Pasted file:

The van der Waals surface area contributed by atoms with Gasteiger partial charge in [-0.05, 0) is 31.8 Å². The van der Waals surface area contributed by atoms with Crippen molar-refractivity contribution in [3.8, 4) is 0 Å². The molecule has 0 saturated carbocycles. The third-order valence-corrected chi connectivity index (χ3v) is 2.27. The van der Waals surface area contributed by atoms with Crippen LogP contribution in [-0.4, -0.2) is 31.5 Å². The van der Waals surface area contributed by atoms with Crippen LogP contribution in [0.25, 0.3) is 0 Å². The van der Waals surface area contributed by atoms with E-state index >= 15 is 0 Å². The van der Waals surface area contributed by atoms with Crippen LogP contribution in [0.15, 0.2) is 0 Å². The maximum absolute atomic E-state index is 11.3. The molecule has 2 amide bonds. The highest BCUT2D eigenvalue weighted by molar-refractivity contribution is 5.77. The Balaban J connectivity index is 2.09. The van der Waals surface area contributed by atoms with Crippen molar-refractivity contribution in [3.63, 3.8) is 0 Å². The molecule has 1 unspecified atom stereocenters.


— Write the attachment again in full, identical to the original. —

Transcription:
The van der Waals surface area contributed by atoms with Gasteiger partial charge in [-0.05, 0) is 31.8 Å². The van der Waals surface area contributed by atoms with Crippen molar-refractivity contribution in [3.8, 4) is 0 Å². The molecule has 0 saturated carbocycles. The third-order valence-corrected chi connectivity index (χ3v) is 2.27. The van der Waals surface area contributed by atoms with Crippen LogP contribution in [-0.4, -0.2) is 31.5 Å². The van der Waals surface area contributed by atoms with Crippen LogP contribution in [0.25, 0.3) is 0 Å². The van der Waals surface area contributed by atoms with E-state index >= 15 is 0 Å². The van der Waals surface area contributed by atoms with Crippen LogP contribution in [0.15, 0.2) is 0 Å². The maximum absolute atomic E-state index is 11.3. The molecule has 2 amide bonds. The highest BCUT2D eigenvalue weighted by molar-refractivity contribution is 5.77. The Balaban J connectivity index is 2.09. The van der Waals surface area contributed by atoms with Crippen molar-refractivity contribution in [3.63, 3.8) is 0 Å². The molecule has 1 unspecified atom stereocenters.